“The Times They Are a-Changin’” is a song written by Bob Dylan as a deliberate attempt to create an anthem of change for the 1960s. He has been influential in popular music and culture since that turbulent era, when he became a reluctant “voice of a generation.”
Moore County, the Home of American Golf, seems to be poised to enter a period in which the Dylan song applies to important ways of conducting business, educating a growing student population, marketing our products, and luring our young people back home to raise their families. All of us need to be aware of the dynamics.
In 1900, Moore County had a population of 23,622, according to the U.S. Census. And 50 years later, after two world wars and the Great Depression, residents numbered 33,129. By 2010, the number was 88,247, and in 2016 the estimate is 95,776. People are coming to our community, and people bring change.
Local leadership is struggling to tweak public policy to benefit as many of our people as possible, but diverse goals have led to a hodgepodge of public dialogue, and there is a real need to focus all the issues and then listen to the public.
Recently there was yet another attempt to increase the occupancy room tax rate to help fund a capital investment in a soccer playing field and to cover initial operating losses as the operators work to build up usage.
Attracting players and their families, according to the plan’s sponsors, will greatly benefit the hospitality revenues of the county. Enabling North Carolina law specifies use of the room tax revenue to enhance travel and tourism.
The Pilot’s editorial position regarding the recent rejection of this tax increase by the Moore County Board of Commissioners proclaimed that more creativity was required for the use of any additional tax receipts. While that position may make a lot of sense to some, it is my thinking that you cannot simply raise taxes without defined planning for spending the additional funds.
We are a changing community within a dynamic state (no matter what the ever-present critics say) and it is easy to see that areawide planning is necessary to obtain the best return on public money. Right now, capital investment needs for school construction dominate the public conversation.
Commissioners do not want to raise taxes, and the Board of Education cries poverty. Education funding is derived from a multitude of sources, many of which place restrictions on their use. Members of the public tend to think about their local school and may not relate to a countywide system. In the wings are the assets of Sandhills Community College.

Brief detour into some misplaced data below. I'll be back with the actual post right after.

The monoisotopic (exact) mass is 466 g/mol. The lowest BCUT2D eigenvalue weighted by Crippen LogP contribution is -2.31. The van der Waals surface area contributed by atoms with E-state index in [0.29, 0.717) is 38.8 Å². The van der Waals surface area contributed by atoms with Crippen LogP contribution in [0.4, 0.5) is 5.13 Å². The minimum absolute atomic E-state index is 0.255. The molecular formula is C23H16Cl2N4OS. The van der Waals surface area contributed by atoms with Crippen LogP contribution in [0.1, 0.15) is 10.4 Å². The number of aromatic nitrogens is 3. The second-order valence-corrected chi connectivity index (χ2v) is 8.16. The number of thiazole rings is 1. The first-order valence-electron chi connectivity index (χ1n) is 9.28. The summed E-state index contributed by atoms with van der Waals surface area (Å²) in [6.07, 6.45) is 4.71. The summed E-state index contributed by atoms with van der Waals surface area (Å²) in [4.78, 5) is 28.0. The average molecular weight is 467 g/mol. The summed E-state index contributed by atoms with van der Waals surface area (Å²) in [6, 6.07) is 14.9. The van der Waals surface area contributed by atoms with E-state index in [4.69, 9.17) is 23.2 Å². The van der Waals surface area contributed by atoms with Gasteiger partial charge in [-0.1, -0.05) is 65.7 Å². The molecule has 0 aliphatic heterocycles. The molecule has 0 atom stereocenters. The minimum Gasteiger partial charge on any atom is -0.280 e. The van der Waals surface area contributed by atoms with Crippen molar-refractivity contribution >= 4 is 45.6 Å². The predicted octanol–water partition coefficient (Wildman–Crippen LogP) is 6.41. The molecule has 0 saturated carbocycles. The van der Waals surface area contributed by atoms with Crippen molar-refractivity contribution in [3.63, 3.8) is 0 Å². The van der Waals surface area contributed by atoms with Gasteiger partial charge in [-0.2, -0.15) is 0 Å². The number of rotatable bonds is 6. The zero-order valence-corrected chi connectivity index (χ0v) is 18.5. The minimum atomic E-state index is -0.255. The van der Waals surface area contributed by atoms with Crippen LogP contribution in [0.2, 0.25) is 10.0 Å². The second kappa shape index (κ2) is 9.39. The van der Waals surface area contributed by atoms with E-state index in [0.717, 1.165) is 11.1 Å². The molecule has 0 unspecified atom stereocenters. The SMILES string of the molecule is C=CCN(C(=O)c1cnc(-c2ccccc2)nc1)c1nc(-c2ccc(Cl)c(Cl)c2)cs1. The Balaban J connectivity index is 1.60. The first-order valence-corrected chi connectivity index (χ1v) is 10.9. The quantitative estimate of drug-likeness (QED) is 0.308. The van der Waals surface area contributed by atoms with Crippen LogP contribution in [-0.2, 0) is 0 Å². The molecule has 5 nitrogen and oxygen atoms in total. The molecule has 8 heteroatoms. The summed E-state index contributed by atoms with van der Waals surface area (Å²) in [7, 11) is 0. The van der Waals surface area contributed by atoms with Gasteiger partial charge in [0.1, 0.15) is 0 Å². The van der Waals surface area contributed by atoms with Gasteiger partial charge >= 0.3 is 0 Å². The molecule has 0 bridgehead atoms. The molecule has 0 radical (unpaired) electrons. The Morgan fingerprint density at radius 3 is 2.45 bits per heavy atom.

Right now, school capacity needs are critical. Long-term solutions will depend on creation of appropriate county tax policy, state education allocation dollars, efficient use of construction funds, and an open dialogue between the county commissioners and the school board.
The foundation is a long-range school construction plan, but currently the relationship between the parties is rocky.
Maintaining the traditional quality of life for Moore County residents in an era of rapid population change has been and will continue to be a delicate balancing act. Families are replacing retirees, and the need for skilled workers, especially in hospitality and health care, is proving enticing to newly trained professionals. Demographic studies show a relentless downward trend of the age of Moore County residents. Policy changes are inevitable.
I have always believed that public funding for business projects should forestall conflicting programs such as the location of expanded playing fields proposed for Hillcrest Park and for the attractive donated site south of Aberdeen. We don’t need to compete with ourselves using finite resources, duplicative marketing, and energy directed to one audience.
Supporters of the current public/private structures claim effective control of day-to-day business by means of a diversified board of directors that protects the taxpayers’ interest.
My view is that this structure presents fertile ground for self-promotion, may hide possible conflicts of interest, provides the public with no means for input, and dilutes the impact of each organization’s mission.
Walter B. Bull Jr. lives in Pinehurst. Contact him at email@example.com.